I worked on a large software development project in which the most interesting thing was why the project was delivered two years late to the customer. Both the customer and we, the vendor, knew from the outset what was required for the project. We both agreed on the work that needed to be accomplished and the time it would take to accomplish that work. About half way through the completion of the project, the customer added new requirements, which we as the vendor agreed could be done maintaining the original schedule, but with a known amount of increased effort.
We both looked at the project from a static perspective: we based our estimate of the initial effort on jobs we had done in the past that were similar. We estimated the increased efforts due to additional requirements on the same historical data. This view looks at the completion date as a random event distributed with a normal distribution having a small error. The shape of the distribution, including the standard deviation, is based on the historical data. Despite the best efforts of the development team, the total effort needed to complete the project as well as the delivery time were vastly underestimated.
I believe that the lessons learned from this project are directly related to the need to view the software delivery process as a dynamic as opposed to a static process. We in fact brought in an outside (Systems Dynamics) consultant on the project and learned the following.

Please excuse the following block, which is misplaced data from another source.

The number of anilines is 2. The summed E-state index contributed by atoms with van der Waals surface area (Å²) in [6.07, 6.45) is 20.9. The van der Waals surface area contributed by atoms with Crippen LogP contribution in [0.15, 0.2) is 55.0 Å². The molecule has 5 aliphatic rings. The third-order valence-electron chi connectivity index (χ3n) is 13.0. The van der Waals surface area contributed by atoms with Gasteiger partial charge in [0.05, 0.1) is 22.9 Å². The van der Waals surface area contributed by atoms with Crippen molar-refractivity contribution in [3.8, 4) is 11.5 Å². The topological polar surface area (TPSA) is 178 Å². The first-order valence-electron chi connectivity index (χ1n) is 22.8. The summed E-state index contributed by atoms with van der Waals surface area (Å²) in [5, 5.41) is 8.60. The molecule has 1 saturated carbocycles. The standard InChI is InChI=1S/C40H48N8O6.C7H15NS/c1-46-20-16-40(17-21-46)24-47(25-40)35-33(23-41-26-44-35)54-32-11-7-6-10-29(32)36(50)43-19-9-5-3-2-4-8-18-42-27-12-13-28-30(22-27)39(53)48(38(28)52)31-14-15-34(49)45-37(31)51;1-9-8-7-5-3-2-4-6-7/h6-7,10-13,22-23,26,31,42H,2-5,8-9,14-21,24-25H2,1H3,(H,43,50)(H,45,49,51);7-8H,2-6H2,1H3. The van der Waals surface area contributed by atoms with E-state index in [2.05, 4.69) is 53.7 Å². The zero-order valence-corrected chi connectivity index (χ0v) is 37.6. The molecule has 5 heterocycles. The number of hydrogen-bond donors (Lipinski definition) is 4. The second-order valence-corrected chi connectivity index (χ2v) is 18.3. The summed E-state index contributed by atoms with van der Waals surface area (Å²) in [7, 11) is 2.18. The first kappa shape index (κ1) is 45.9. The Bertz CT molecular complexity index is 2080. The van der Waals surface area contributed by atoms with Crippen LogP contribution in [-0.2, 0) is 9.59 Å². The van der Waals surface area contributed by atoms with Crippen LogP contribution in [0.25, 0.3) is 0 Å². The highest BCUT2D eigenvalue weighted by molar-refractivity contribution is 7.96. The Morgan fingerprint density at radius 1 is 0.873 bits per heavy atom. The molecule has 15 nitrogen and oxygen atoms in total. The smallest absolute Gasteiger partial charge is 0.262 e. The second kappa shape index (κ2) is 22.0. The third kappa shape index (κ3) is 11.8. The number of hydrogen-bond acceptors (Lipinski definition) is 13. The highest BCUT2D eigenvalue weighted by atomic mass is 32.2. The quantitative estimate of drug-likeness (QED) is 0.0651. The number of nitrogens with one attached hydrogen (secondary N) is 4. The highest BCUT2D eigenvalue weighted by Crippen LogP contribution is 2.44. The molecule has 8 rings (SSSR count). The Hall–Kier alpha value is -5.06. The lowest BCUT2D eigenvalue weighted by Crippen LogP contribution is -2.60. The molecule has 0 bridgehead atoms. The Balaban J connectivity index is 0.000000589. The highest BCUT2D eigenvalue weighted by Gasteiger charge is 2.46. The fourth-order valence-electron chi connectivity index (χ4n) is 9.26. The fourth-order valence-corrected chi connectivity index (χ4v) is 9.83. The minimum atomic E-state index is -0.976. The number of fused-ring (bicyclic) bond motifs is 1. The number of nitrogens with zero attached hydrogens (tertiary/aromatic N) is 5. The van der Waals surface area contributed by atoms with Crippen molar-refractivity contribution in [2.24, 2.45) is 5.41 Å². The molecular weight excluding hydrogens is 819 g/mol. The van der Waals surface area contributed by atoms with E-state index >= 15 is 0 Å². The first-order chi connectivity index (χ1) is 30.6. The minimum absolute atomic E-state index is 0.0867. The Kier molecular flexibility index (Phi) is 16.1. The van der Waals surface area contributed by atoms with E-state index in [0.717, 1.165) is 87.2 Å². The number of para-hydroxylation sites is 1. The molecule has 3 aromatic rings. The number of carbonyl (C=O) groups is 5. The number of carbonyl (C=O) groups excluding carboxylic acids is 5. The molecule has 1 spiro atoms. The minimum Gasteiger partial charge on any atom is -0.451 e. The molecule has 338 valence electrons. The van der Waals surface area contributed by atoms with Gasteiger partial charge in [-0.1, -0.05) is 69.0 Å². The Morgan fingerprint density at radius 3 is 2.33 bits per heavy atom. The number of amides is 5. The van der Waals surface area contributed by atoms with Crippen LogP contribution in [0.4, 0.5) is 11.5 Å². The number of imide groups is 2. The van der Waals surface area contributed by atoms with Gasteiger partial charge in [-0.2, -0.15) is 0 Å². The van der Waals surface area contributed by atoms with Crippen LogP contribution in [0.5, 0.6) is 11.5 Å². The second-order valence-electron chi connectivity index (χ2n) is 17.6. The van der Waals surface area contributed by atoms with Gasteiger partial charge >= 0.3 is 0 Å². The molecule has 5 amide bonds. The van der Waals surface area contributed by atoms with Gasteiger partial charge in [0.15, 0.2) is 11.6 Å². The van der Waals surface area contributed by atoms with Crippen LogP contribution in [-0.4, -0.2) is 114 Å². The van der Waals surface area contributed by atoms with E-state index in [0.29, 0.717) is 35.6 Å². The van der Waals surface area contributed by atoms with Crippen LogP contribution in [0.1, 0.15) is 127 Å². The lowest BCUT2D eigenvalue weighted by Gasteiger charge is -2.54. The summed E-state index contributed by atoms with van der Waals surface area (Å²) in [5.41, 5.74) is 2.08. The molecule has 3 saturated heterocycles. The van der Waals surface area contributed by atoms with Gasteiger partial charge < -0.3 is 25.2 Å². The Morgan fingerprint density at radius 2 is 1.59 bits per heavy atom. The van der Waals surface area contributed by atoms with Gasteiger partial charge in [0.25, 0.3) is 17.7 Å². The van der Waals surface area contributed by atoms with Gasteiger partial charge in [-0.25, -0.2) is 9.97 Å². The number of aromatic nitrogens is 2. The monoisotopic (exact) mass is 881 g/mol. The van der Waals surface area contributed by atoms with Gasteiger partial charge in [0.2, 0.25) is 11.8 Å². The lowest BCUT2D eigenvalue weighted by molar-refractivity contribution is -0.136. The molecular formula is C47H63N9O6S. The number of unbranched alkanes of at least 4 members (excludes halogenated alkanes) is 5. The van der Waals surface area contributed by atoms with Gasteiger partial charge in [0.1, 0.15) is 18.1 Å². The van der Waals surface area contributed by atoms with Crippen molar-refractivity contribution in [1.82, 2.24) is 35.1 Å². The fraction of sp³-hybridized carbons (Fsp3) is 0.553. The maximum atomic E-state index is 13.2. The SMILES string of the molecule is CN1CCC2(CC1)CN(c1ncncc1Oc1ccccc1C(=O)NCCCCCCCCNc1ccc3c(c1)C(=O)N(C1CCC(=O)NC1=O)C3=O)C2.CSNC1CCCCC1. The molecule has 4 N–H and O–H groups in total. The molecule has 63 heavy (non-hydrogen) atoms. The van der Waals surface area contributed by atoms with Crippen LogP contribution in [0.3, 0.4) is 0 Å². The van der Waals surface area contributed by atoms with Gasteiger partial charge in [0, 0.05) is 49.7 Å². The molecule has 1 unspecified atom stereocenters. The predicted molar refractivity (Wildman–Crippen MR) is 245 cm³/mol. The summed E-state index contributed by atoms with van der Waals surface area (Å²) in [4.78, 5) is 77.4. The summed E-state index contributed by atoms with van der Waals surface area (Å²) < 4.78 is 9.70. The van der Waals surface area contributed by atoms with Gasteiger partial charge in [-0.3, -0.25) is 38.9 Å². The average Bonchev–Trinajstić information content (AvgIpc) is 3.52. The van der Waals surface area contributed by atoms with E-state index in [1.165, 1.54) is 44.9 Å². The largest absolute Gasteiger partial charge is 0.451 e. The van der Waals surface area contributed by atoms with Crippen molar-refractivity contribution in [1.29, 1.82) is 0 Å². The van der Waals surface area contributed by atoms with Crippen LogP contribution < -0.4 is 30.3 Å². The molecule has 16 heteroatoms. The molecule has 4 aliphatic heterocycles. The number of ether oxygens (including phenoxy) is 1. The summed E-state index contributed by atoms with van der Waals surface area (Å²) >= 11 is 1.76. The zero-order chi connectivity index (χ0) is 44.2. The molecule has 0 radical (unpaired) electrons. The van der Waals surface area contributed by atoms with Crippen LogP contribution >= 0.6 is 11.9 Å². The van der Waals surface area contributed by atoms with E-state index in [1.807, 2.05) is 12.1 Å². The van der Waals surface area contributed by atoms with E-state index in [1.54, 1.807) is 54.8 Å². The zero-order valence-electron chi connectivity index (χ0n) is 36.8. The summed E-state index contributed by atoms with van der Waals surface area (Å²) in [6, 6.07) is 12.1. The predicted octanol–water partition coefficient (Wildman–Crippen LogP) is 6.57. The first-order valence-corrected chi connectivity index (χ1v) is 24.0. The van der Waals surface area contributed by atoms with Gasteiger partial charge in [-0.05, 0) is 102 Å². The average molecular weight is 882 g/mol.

Our detailed understanding of the project was fundamentally correct: the number of engineers needed to produce a given amount of code didn’t change after the new requirements were added.
Our understanding of the quality of the code produced by the engineers didn’t change based on an assessment of their skill set.
It was well understood that new hires would be less skilled than those with training in the areas under development. Despite this understanding, standard practice was to not take into account such details when doing cost and schedule estimates. Normally, such differences would generate small increases in costs associated with training.